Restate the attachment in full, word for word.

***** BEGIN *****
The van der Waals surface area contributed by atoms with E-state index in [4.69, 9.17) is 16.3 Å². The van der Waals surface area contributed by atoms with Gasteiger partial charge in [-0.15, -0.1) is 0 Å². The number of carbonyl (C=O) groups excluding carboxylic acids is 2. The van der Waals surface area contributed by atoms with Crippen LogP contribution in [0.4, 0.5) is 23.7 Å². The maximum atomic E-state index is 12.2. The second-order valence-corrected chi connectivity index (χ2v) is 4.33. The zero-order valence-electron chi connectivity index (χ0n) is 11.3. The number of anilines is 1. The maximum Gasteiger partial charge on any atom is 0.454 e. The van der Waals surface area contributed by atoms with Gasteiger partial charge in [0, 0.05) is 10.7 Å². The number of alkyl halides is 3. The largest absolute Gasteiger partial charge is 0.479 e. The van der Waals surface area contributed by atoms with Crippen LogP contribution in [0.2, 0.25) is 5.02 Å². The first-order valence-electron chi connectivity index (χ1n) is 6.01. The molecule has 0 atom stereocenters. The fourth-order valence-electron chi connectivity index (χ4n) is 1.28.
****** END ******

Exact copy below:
The van der Waals surface area contributed by atoms with E-state index in [4.69, 9.17) is 16.3 Å². The van der Waals surface area contributed by atoms with Gasteiger partial charge in [-0.15, -0.1) is 0 Å². The number of carbonyl (C=O) groups excluding carboxylic acids is 2. The van der Waals surface area contributed by atoms with Crippen LogP contribution in [0.4, 0.5) is 23.7 Å². The maximum atomic E-state index is 12.2. The second-order valence-corrected chi connectivity index (χ2v) is 4.33. The zero-order valence-electron chi connectivity index (χ0n) is 11.3. The number of anilines is 1. The maximum Gasteiger partial charge on any atom is 0.454 e. The van der Waals surface area contributed by atoms with Gasteiger partial charge in [0, 0.05) is 10.7 Å². The number of alkyl halides is 3. The largest absolute Gasteiger partial charge is 0.479 e. The van der Waals surface area contributed by atoms with Crippen LogP contribution in [0.2, 0.25) is 5.02 Å². The first-order valence-electron chi connectivity index (χ1n) is 6.01. The molecule has 0 atom stereocenters. The fourth-order valence-electron chi connectivity index (χ4n) is 1.28.